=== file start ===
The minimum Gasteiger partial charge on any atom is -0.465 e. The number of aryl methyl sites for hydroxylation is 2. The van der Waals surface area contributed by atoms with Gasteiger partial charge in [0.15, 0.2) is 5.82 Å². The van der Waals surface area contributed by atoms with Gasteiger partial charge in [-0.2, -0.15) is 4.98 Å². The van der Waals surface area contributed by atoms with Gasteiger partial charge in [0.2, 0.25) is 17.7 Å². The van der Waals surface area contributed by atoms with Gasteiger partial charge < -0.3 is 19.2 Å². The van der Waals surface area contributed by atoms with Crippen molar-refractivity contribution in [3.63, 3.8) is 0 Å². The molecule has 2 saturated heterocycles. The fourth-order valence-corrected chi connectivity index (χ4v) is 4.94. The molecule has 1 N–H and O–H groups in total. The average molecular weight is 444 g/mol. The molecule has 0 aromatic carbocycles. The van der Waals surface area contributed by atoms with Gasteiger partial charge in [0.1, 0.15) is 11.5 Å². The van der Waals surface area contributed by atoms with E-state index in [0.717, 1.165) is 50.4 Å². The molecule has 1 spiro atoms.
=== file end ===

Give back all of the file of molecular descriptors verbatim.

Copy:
The minimum Gasteiger partial charge on any atom is -0.465 e. The number of aryl methyl sites for hydroxylation is 2. The van der Waals surface area contributed by atoms with Gasteiger partial charge in [0.15, 0.2) is 5.82 Å². The van der Waals surface area contributed by atoms with Gasteiger partial charge in [-0.2, -0.15) is 4.98 Å². The van der Waals surface area contributed by atoms with Gasteiger partial charge in [0.2, 0.25) is 17.7 Å². The van der Waals surface area contributed by atoms with Gasteiger partial charge < -0.3 is 19.2 Å². The van der Waals surface area contributed by atoms with Crippen molar-refractivity contribution in [3.63, 3.8) is 0 Å². The molecule has 2 saturated heterocycles. The fourth-order valence-corrected chi connectivity index (χ4v) is 4.94. The molecule has 1 N–H and O–H groups in total. The average molecular weight is 444 g/mol. The molecule has 0 aromatic carbocycles. The van der Waals surface area contributed by atoms with Gasteiger partial charge in [0.1, 0.15) is 11.5 Å². The van der Waals surface area contributed by atoms with E-state index in [0.717, 1.165) is 50.4 Å². The molecule has 1 spiro atoms.